Samsung Q900R 8K TV Samsung OLED TV: does it make a difference?

Samsung Q900R 8K TV Samsung OLED TV: does it make a difference?

Samsung’s first 8K TV Samsung OLED TV Q900R. Impresses with strong brightness and excellent contrast, but the resolution is the lowest here

33 million pixels, a processor with artificial intelligence to improve the image quality and such a high setting that creates a sense of depth in the scenes. That’s what Samsung promises Q900R, the first 8K TV to be sold in all markets. With QLED technology and sizes from 65 to 98 inches, it can cost more than a luxury sedan.

But is it worth spending between $ 23,000 and $ 300,000 on an 8K TV? Does it make a difference, in practice, to have four times more pixels than a 4K? And do these artificial intelligence features really work? I watched dozens of hours of content on Samsung’s 8K TV for a month and count my impressions in the next few minutes.

Samsung Q900R 8K TV Samsung OLED TV

Design, connections

Samsung Q900R 8K TV Samsung OLED TV: does it make a difference?

The Samsung OLED TV Q900R is a block of pixels. Instead of adopting a thin design that starts at the top and becomes thicker at the base. Samsung has decided to make a completely flat housing. That’s why the Q900R looks chubby than it really is. In practice, it takes up about the same space of a 4K TV equivalent, only it is a bit heavier, with 30 kg in the 65-inch version, which required extra strength at installation time.

The workmanship is of excellent quality, with beveled edges, metal feet and a discreet texture on the back, which is very peculiar: there is so much space there that Samsung decided to put a compartment for you to store the base. Of course, the feet are being used in a TV placed on a bookshelf, but at least do not get lost out there for those who put the TV on the wall.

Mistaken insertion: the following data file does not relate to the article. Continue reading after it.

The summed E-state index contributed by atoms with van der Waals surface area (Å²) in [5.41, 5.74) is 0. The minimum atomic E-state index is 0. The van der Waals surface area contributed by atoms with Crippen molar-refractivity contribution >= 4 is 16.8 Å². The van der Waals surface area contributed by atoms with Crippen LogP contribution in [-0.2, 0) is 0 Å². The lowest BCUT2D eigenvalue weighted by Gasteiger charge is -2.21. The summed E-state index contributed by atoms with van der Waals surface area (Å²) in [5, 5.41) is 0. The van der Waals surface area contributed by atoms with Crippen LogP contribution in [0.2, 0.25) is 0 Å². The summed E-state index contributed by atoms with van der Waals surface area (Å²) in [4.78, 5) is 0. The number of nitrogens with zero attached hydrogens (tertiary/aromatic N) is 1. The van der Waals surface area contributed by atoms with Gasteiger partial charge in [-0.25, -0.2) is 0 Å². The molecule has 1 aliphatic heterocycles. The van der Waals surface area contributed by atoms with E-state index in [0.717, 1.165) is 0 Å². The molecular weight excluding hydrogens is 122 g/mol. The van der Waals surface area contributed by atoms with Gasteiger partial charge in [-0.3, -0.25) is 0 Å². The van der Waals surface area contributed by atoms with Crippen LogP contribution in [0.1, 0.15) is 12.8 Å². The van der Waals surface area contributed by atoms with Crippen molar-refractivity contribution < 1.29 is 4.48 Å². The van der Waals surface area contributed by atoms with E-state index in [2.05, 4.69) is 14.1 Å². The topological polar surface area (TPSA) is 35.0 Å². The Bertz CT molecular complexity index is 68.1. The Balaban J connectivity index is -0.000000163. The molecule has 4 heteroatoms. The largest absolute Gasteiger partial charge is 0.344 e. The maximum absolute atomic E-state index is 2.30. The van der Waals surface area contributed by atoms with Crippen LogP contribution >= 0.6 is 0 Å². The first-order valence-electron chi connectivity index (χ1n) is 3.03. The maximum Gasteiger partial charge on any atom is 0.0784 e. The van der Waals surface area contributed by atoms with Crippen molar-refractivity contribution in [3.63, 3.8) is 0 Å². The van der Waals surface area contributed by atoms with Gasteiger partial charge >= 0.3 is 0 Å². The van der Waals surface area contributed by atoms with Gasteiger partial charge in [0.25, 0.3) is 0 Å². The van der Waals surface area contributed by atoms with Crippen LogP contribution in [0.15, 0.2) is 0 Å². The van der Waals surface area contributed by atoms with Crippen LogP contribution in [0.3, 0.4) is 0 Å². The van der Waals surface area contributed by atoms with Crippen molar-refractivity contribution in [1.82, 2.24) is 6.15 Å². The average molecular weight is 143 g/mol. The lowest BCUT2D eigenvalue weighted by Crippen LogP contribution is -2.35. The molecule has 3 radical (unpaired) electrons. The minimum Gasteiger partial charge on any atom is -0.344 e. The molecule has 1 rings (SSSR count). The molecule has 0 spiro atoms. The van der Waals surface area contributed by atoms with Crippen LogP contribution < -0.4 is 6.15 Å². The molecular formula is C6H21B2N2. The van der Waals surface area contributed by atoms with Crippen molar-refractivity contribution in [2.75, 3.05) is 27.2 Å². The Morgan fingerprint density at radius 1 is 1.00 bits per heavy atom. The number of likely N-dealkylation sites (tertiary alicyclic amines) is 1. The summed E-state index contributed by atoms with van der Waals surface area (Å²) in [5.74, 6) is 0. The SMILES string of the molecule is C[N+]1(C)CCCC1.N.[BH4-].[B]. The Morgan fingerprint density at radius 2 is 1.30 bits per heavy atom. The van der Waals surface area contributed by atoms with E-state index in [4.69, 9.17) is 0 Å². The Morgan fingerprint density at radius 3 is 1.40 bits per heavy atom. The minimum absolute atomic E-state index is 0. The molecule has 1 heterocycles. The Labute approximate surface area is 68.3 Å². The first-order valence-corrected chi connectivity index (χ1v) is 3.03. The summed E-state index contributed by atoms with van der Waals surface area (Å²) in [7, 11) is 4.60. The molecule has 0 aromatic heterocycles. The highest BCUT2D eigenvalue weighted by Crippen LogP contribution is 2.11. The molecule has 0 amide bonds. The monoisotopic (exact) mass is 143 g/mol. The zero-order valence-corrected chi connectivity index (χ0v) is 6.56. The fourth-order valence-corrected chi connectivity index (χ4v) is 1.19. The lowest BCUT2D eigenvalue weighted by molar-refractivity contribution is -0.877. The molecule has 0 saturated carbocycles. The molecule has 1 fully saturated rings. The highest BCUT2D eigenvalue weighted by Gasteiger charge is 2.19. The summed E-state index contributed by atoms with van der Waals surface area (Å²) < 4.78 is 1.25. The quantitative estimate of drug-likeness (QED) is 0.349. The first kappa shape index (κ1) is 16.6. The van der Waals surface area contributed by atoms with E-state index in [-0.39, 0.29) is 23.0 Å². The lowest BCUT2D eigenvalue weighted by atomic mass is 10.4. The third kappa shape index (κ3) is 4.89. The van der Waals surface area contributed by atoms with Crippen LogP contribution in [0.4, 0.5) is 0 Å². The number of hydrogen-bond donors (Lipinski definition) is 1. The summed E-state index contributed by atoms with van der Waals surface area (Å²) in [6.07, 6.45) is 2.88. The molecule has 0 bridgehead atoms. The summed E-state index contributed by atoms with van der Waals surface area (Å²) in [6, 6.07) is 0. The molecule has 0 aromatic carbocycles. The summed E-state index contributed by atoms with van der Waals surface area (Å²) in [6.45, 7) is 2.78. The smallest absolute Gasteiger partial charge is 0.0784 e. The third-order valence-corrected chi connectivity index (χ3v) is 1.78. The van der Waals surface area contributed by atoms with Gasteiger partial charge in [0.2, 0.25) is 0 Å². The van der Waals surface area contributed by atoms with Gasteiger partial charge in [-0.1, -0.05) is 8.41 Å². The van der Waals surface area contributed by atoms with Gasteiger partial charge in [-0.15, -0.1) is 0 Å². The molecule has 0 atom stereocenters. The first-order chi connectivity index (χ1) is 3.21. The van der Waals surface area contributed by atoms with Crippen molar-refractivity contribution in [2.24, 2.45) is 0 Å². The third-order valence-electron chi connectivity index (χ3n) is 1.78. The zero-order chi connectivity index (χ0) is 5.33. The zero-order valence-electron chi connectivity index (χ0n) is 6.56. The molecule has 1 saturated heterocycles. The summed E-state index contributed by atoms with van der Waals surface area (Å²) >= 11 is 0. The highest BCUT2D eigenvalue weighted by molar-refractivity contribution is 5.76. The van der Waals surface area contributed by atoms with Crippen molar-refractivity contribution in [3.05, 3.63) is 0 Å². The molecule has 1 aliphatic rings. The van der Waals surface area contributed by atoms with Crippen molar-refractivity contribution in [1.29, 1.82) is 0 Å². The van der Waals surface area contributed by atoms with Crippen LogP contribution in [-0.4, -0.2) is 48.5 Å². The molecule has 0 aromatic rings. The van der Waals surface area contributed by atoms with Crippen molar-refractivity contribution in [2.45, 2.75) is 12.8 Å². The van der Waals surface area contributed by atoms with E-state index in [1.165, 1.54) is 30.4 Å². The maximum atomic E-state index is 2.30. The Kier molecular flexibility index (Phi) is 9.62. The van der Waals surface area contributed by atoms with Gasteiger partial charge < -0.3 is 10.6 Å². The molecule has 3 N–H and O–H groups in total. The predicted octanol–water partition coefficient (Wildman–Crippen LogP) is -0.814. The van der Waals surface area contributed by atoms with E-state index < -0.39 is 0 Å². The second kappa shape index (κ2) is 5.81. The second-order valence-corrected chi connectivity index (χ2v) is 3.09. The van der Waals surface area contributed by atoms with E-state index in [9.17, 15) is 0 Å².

One of the good features of the Samsung OLED 8K Q900R TV is the One Connect, which eliminates the mess of cables and centralizes all connections in an external box with a glossy black finish which is great to leave visible dust. A semi-transparent wire runs from the screen to One Connect, where you find the power input, four HDMI ports, three USB, optical audio output, Bluetooth, Wi-Fi, Ethernet, and the coaxial for the open TV antenna.
Samsung Q900R 8K TV Samsung OLED TV: does it make a difference?

Remote control

Samsung Q900R 8K TV Samsung OLED TV: does it make a difference?

The remote has a beautiful silver finish, but does the same service model that comes with Samsung’s premium 4K TVs, with a microphone for voice commands, compact size and infrared to control other devices, such as pay-TV decoder. While not having LG Smart Magic gestures in the air, it is quite functional and one of the best on the market.

Samsung Q900R 8K TV Samsung OLED TV

Image quality

I will start by analyzing the image quality without regard to the resolution. The Q900R is Samsung’s most sophisticated TV in 2019 and of course, I had high expectations for brightness, contrast, colors, viewing angle and other factors. And all expectations were well met.

The brightness of the Samsung OLED 8K Q900R TV is one of the strongest I’ve ever seen. Even in a brightly lit environment, the panel can deliver a clear image. In HDR movies, screen quality is very clear. Remember that the model I tested, 65 inches, has lower brightness: this is a TV with HDR3000, while larger versions have HDR4000. I have my caveats with these marketing names, but it’s good to highlight the difference.

But what struck me was the angle of view: even looking at the TV at 45º, you can hardly notice any color loss or brightness. For a VA-like panel, Samsung did a great job – the Ultra Viewing Angle really works. Although not an IPS, this is a television that can offer a great experience even in the largest living room.

The black level is very good and the contrast pleases, but the local dimming technology (local dimming) is very aggressive for my taste, even adjusting the settings for a smoother level. The TV works well in most scenes, but it makes the screen very dark in credit scenes, starlit night skies, or space movies. I can understand the need to show a black deep to impress the critics of the LCD, but Samsung seems to have a heavy hand.